Writing Meaningful Link Text

There’s probably not a website you’ve visited, social media post you’ve commented on, or online document you’ve read recently that hasn’t contained at least one or more hyperlinks. On websites, links serve several purposes. They help you navigate as you move from top to bottom, from page to page, and from topic to topic. Links also direct you to information you can download or a resource on another website. But, assuming a link isn’t broken and it leads to informative content, it’s only as useful as the text used to describe it.

Badly written or vague link text can derail the user experience. Unclear link text can also make it difficult, if not impossible, for people with different types of disabilities—visual or intellectual for example—to find the information they’re seeking. Using clear, effective link text is critical to maintaining the accessibility of your website and other digital assets. It also helps you meet the Web Content Accessibility Guidelines (WCAG) success criteria 2.4.4: Link Purpose (In Context).

Where is this link taking me?

Most of us scan web pages to quickly find the information we’re seeking. When we come across links, we expect them to act as a guide. Vague link text is one of the biggest barriers to accessibility and a positive user experience. Link text such as “click here” or “Visit this link for more information” convey nothing but confusion. A key element in writing effective link text is letting your users know where a link will take them or what they will find once they click on it.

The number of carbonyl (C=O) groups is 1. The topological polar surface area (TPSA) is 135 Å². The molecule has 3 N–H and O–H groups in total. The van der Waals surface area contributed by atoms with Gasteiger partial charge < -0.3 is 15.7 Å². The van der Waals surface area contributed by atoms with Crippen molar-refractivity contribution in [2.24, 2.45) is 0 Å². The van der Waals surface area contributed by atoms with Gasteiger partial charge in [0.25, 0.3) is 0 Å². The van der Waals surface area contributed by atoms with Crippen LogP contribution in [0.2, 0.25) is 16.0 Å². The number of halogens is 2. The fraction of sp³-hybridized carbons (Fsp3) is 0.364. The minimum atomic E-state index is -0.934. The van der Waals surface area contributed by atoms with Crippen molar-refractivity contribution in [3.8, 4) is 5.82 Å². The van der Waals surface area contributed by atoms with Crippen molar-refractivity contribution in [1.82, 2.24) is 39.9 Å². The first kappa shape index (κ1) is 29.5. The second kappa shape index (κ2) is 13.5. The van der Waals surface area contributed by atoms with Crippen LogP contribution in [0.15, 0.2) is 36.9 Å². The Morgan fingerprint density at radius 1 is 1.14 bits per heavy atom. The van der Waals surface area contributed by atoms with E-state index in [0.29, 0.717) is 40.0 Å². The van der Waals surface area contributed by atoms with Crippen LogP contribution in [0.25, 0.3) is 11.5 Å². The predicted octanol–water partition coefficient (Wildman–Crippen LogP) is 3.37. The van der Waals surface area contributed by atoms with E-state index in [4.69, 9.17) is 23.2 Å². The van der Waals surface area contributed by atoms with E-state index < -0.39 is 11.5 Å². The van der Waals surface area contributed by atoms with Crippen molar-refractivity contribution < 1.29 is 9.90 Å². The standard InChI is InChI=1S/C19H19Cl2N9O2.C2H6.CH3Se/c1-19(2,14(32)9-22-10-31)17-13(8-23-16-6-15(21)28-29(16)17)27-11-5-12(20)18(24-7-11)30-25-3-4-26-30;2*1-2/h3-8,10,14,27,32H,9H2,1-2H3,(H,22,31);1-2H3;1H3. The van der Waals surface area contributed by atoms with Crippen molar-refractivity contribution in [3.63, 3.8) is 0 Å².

Here are a couple of examples of good link text:

The examples above offer meaningful text about what you’re going to find when you click on them. They also provide helpful context in terms of who’s offering the resources. In addition, the most pertinent information and the linked text appears at the beginning of the sentence, which improves readability. Contrast the links above with these:

These links have no stand-alone value and provide no clear information about where you’re going to end up when you click on them. When writing link text, you should imagine that there’s no text before or after it, and ask yourself if the meaning of the link text is still clear. 

“Avoid the ubiquitous ‘Read More!’ People who use a screen reader to visit websites will often tab from link to link—it’s a quick way to scan the page and get a sense of what the options are. ‘Click here’ (or ‘read more’) is purely mystifying, especially when heard over and over again on the same page.”

American Federation for the Blind

Who benefits from accessible link text?